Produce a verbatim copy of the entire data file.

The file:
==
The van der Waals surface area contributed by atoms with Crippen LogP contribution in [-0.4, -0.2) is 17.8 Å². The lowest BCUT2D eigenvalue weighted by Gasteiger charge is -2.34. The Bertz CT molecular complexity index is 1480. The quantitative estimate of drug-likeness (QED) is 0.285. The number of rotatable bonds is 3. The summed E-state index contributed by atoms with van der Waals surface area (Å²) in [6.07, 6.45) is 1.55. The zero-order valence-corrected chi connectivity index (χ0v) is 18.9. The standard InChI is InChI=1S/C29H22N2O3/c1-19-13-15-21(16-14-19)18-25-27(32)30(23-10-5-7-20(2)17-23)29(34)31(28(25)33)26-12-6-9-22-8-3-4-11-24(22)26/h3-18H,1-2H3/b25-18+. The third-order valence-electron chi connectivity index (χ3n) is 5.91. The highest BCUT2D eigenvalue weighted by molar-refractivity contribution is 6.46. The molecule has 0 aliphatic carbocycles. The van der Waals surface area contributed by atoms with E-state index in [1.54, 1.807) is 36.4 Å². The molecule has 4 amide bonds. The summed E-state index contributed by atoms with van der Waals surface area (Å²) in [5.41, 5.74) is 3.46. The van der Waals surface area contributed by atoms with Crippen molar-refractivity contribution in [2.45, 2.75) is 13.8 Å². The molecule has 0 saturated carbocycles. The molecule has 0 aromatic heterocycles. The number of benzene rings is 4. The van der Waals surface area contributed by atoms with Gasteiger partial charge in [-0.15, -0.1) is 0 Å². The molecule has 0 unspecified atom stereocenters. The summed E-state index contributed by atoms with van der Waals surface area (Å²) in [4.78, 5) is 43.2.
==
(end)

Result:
The van der Waals surface area contributed by atoms with Crippen LogP contribution in [-0.4, -0.2) is 17.8 Å². The lowest BCUT2D eigenvalue weighted by Gasteiger charge is -2.34. The Bertz CT molecular complexity index is 1480. The quantitative estimate of drug-likeness (QED) is 0.285. The number of rotatable bonds is 3. The summed E-state index contributed by atoms with van der Waals surface area (Å²) in [6.07, 6.45) is 1.55. The zero-order valence-corrected chi connectivity index (χ0v) is 18.9. The standard InChI is InChI=1S/C29H22N2O3/c1-19-13-15-21(16-14-19)18-25-27(32)30(23-10-5-7-20(2)17-23)29(34)31(28(25)33)26-12-6-9-22-8-3-4-11-24(22)26/h3-18H,1-2H3/b25-18+. The third-order valence-electron chi connectivity index (χ3n) is 5.91. The highest BCUT2D eigenvalue weighted by molar-refractivity contribution is 6.46. The molecule has 0 aliphatic carbocycles. The van der Waals surface area contributed by atoms with E-state index in [1.54, 1.807) is 36.4 Å². The molecule has 4 amide bonds. The summed E-state index contributed by atoms with van der Waals surface area (Å²) in [5.41, 5.74) is 3.46. The van der Waals surface area contributed by atoms with Crippen molar-refractivity contribution in [2.45, 2.75) is 13.8 Å². The molecule has 0 saturated carbocycles. The molecule has 0 aromatic heterocycles. The number of benzene rings is 4. The van der Waals surface area contributed by atoms with Gasteiger partial charge in [-0.15, -0.1) is 0 Å². The molecule has 0 unspecified atom stereocenters. The summed E-state index contributed by atoms with van der Waals surface area (Å²) in [4.78, 5) is 43.2.